LAS VEGAS — Frankie Edgar is at a position in his MMA career where he probably should have been in, oh, 2008. On Saturday at Apex, Edgar will meet Pedro Munhoz in an important bantamweight bout.
Had Edgar been at bantamweight instead of lightweight in 2008, UFC history would be vastly different.
There would have been no upset of B.J. Penn to win the title in Abu Dhabi.
There would have been no classic comeback on New Year’s Day 2011 at the MGM Grand Garden against Gray Maynard to earn a draw and retain his belt.
There would have been no dramatic knockout in the rubber match against Maynard later in 2011.
Heck, there wouldn’t have been the dominant victory over Yair Rodriguez in 2017 when many were about to bury Edgar and tap Rodriguez as the sport’s next big thing.
It goes further than that, though. Imagine Dominick Cruz versus Edgar in 2011 for the bantamweight title. Imagine Edgar facing T.J. Dillashaw in 2015 for the belt?
Edgar’s a guy who should have been a bantamweight all along, but because of toughness and doggedness and self-belief, he for years resisted urges to drop weight.
He went 3-0-1 in lightweight title fights before dropping back-to-back close decisions to Benson Henderson.
He’s coming off back-to-back losses — to Max Holloway in a featherweight title fight at UFC 240 and by TKO to the “Korean Zombie,” Chan Sung Jung — and has finally made the drop to bantamweight.
It was entirely within character for Edgar to admit it was probably a good move for him.
“So many people like to say that I should have done this years ago, so I guess I should have,” he told Yahoo Sports, though it was not at all certain that he believed what he’d just said. “I don’t look back at all the wouldas, couldas and shouldas, because that will drive you crazy.
“I’ve always believed that if you’re a true mixed martial artist, you should be willing to fight anybody and take on the best guys. I guess I was undersized [as a lightweight] but I was taught at the beginning that a martial artist didn’t worry about size. Royce Gracie was beating guys twice his size in the first couple of UFCs and that’s what brought me into this sport and that’s how I have always looked at things. You fight whoever the best guys are, no matter what.”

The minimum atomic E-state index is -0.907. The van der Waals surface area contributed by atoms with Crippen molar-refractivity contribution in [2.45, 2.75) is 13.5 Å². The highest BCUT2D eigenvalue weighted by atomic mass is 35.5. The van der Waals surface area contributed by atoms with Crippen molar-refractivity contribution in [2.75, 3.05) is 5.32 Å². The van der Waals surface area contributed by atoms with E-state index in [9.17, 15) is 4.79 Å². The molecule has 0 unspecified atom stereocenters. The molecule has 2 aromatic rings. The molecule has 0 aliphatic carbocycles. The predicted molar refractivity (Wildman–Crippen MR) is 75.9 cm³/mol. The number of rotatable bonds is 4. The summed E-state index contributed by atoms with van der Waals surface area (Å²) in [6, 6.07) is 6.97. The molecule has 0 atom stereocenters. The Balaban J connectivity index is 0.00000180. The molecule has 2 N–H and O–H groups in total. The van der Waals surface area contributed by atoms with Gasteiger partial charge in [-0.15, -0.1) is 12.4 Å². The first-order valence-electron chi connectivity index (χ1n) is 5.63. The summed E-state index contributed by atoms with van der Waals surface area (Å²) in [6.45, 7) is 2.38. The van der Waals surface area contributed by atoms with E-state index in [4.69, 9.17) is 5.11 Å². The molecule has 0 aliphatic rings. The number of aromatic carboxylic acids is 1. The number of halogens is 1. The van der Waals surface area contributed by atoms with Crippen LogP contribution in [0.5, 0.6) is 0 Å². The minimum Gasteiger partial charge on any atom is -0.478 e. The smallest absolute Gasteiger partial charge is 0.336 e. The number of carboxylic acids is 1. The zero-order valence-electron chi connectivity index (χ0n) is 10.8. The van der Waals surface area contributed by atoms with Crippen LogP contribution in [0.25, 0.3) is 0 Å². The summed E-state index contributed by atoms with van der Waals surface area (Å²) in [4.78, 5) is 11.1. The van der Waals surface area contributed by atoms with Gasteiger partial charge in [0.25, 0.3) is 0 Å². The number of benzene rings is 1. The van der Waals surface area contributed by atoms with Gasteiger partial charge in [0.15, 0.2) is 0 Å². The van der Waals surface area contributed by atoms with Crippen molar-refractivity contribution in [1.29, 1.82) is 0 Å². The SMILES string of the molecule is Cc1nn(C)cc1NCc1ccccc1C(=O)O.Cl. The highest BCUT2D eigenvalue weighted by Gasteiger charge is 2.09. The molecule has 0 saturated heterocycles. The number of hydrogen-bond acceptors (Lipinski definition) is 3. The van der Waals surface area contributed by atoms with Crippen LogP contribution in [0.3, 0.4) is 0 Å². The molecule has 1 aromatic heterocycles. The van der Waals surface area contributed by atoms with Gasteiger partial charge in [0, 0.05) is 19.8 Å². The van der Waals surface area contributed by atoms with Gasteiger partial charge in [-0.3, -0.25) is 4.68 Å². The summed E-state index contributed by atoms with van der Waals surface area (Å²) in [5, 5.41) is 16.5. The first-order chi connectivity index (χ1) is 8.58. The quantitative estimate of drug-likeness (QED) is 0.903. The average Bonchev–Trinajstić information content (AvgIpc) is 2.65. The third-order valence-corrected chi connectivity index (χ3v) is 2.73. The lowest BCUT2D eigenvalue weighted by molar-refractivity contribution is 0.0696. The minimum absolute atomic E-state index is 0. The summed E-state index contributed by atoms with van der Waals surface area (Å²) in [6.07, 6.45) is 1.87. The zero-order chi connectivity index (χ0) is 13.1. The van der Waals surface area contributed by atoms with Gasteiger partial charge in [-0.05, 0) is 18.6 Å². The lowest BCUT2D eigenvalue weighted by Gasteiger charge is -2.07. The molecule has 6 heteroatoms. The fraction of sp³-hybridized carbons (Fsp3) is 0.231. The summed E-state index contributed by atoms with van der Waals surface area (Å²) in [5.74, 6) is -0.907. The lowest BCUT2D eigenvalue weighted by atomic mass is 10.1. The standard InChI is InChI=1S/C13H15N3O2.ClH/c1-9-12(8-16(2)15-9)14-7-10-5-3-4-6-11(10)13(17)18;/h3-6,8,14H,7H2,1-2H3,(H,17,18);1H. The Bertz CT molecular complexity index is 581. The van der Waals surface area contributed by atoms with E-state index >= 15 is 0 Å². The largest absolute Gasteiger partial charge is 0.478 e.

In Munhoz, he’s not getting a slouch in his bantamweight debut, though he didn’t want one. He hesitated to speculate on his future as a bantamweight because he doesn’t want to look past Munhoz, but if he wins on Saturday, he’ll likely be a Top 10 bantamweight when the UFC rankings come out next week.
In that case, it’s not a stretch to see him moving into position to fight for the title, currently held by unbeaten Petr Yan.
It would be a historic title run if he could do it. He’d be the first fighter to win championships two weight classes apart and only the third, following Randy Couture and B.J. Penn, to move down after winning one in a higher weight.
Given that it is all but certain that he wouldn’t get a bantamweight title shot until 2021, if he is able to capture a championship at 135 pounds it would mean it would be nine years between reigns. He lost his lightweight championship to Henderson in Saitama, Japan, on Feb. 26, 2012.
That may be one of the most remarkable and unlikely records in the UFC.
But because he’s such a low-key, unassuming guy, Edgar doesn’t always get the credit he deserves.
“It’s a tall task for me to talk about fighting for a championship when I have another fight coming up,” Edgar said. “Obviously, if I could pull it off, it would be something that’s never been done before and that would be nice. I have my goals and everything, but I have been around this game a long time and one of the things I know for certain is it is never a smart move to be talking about other fights when you have one coming up.
“I need to go out there and handle my business [against Munhoz] before I worry about records or titles or anything else. I do feel like this will be a good weight for me and I feel like I still have a lot to offer. It’s nice if the fans and the media want to speculate, but I can only do it the way I do it and that’s by focusing on one guy at a time.”
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